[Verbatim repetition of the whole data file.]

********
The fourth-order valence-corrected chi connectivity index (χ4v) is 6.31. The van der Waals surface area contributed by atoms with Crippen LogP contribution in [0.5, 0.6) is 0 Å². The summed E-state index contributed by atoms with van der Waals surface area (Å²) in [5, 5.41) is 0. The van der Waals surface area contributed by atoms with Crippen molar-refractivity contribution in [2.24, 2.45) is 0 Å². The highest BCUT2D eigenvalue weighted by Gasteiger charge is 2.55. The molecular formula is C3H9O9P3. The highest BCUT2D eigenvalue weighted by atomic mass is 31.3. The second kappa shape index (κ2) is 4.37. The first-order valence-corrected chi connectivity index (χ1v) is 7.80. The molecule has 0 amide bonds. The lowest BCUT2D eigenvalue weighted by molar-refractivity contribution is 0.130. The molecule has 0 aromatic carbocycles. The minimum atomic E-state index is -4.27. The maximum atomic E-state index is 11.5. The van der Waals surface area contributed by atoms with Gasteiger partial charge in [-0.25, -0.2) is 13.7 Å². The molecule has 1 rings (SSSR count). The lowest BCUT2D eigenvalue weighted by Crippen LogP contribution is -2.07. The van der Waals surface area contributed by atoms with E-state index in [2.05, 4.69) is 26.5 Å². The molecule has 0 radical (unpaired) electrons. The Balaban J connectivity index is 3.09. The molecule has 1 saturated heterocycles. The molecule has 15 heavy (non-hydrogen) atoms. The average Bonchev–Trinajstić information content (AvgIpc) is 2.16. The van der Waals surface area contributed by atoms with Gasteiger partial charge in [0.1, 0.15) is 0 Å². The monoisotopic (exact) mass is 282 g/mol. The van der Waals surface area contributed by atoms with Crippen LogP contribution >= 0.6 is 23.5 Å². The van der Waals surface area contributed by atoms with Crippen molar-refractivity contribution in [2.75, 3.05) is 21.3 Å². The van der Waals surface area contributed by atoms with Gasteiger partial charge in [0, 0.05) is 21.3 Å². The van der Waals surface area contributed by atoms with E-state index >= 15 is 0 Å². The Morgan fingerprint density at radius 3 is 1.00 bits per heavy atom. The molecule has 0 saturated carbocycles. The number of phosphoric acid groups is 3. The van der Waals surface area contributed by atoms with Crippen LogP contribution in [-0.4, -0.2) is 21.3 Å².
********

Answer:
The fourth-order valence-corrected chi connectivity index (χ4v) is 6.31. The van der Waals surface area contributed by atoms with Crippen LogP contribution in [0.5, 0.6) is 0 Å². The summed E-state index contributed by atoms with van der Waals surface area (Å²) in [5, 5.41) is 0. The van der Waals surface area contributed by atoms with Crippen molar-refractivity contribution in [2.24, 2.45) is 0 Å². The highest BCUT2D eigenvalue weighted by Gasteiger charge is 2.55. The molecular formula is C3H9O9P3. The highest BCUT2D eigenvalue weighted by atomic mass is 31.3. The second kappa shape index (κ2) is 4.37. The first-order valence-corrected chi connectivity index (χ1v) is 7.80. The molecule has 0 amide bonds. The lowest BCUT2D eigenvalue weighted by molar-refractivity contribution is 0.130. The molecule has 0 aromatic carbocycles. The minimum atomic E-state index is -4.27. The maximum atomic E-state index is 11.5. The van der Waals surface area contributed by atoms with Gasteiger partial charge in [-0.25, -0.2) is 13.7 Å². The molecule has 1 rings (SSSR count). The lowest BCUT2D eigenvalue weighted by Crippen LogP contribution is -2.07. The van der Waals surface area contributed by atoms with E-state index in [2.05, 4.69) is 26.5 Å². The molecule has 0 radical (unpaired) electrons. The Balaban J connectivity index is 3.09. The molecule has 1 saturated heterocycles. The molecule has 15 heavy (non-hydrogen) atoms. The average Bonchev–Trinajstić information content (AvgIpc) is 2.16. The van der Waals surface area contributed by atoms with Gasteiger partial charge in [0.1, 0.15) is 0 Å². The monoisotopic (exact) mass is 282 g/mol. The van der Waals surface area contributed by atoms with Crippen LogP contribution >= 0.6 is 23.5 Å². The van der Waals surface area contributed by atoms with Crippen molar-refractivity contribution in [2.75, 3.05) is 21.3 Å². The van der Waals surface area contributed by atoms with Gasteiger partial charge in [0, 0.05) is 21.3 Å². The van der Waals surface area contributed by atoms with E-state index >= 15 is 0 Å². The Morgan fingerprint density at radius 3 is 1.00 bits per heavy atom. The molecule has 0 saturated carbocycles. The number of phosphoric acid groups is 3. The van der Waals surface area contributed by atoms with Crippen LogP contribution in [-0.4, -0.2) is 21.3 Å².